The Wasp’s capture during this story is also depicted in flashback.

CONTINUITY:

There are no clues in this story to place it in relation to other Marvel comics.

TRIVIA:

Ant-Man’s still living in New Jersey, which is consistent with his previous appearances.  There’s even a map of the area on which the approximate location of Giant-Man’s house is shown.

The Giant-Man fan club appear here, with many of its members dressed up as Giant-Man’s villains.  Among the costumes shown are the Black Knight (from Tales to Astonish #52), the Human Top (from Tales to Astonish #50-51), Egghead (from Tales to Astonish #38 and #45), Doctor Doom (from Ant-Man's guest-starring role in Fantastic Four #16), the Living Eraser (from Tales to Astonish #49), and Trago the evil jazz trumpeter (from Tales to Astonish #47).

CHARACTERS APPEARING:

Feature Characters: Giant-Man, Wasp
Villains: Porcupine
Other Characters: Citizens of New York, police officers (in flashback), the Giant-Man fan club (Charlie named), ants

*

SECOND STORY TITLE: The Clock (2 text pages)

*

THIRD STORY TITLE: The Wonderful Wasp Tells a Tale  “When Wakes the Colossus!”  (5 pages)

CREDITS:

Story Plot: Stan Lee
Script & Art: Larry Lieber
Inking: D. Heck
Lettering: R. Holloway

NOTE: D. Heck’s first name is Don.  R. Holloway’s first name is Ray.

SYNOPSIS:

The Wasp tells Henry Pym the story that she’s planning to tell at the local veteran’s hospital.  It’s about an evil warlord named Mingo who uses his enemies’ superstitions against them.  To crush the thought of rebellion, he has a massive statue built, and says that it will come to life and seek vengeance on anyone who revolts against him.  Eventually there is a rebellion, and the statue does come to life, but instead of attacking the rebels it destroys Mingo’s palace and drives him out.  The Wasp is annoyed that Henry did not pay attention to her story.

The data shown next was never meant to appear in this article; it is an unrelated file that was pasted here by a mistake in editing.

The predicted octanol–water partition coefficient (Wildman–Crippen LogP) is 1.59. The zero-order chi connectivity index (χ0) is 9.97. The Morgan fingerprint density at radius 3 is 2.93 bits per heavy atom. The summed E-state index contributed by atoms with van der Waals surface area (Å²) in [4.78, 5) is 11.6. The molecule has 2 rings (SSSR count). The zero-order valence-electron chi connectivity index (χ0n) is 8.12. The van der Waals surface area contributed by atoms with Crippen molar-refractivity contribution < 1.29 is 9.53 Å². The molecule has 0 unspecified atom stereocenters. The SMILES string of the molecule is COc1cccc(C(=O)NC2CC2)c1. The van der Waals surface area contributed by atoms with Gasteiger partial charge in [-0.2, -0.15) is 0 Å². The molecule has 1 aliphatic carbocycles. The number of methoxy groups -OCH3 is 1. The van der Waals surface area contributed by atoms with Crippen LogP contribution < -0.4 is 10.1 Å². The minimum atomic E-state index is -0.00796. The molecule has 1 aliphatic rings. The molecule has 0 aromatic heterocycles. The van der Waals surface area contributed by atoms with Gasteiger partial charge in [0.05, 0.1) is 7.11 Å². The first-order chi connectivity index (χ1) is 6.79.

FLASHBACKS:

There are no flashbacks in this story.

CONTINUITY:

There are no clues in this story to place it in relation to other Marvel comics.

TRIVIA:

There’s no trivia to write about in this story.

CHARACTERS APPEARING:

Feature Character: Wasp
Regular Character: Giant-Man
Fictional Characters: Warlord Mingo, his guards and soldiers, various oppressed people, the colossus statue

*

BEHIND THE SCENES:

Nothing of interest happened behind the scenes regarding this comic, so far as I know.

EXTRA MATERIAL:

There is no extra material in this issue.

IN THE ADS:

I don’t have access to the ads in this issue.

ON THE LETTERS PAGE:

This issue doesn’t have a letters page.

REVIEW:

I wasn’t expecting much from this issue, given the less than stellar debut of the Porcupine in issue #48.  Perhaps it’s just that I am setting my expectations so low, but I found this to be a quite enjoyable cat-and-mouse battle between Porcupine and Giant-Man.  That Porcupine actually discovered Pym’s home raised the stakes a bit, but he is of course summarily dispatched and unable to act on that information by the story’s end.  And I think the Giant-Man Fan Club is completely rad.  Yes, its members have picked one of the worst super-heroes as their inspiration, but let’s be honest, if Giant-Man showed up in the real world he’d be pretty fucking impressive.  I’m kind of hoping they show up in the Avengers story where Pym has his breakdown.  Lee and Ayers aren’t setting the world alight with this serial, and I really doubt anyone could with such a bland character, but they are making some dependable super-hero comics.

What is there to say about the Wasp back-up?  The story she tells is okay, but again I fail to see the point of the framing sequence.  Although I do wonder if the Wasp’s fondness for telling sci-fi stories has ever been brought up since this series ended.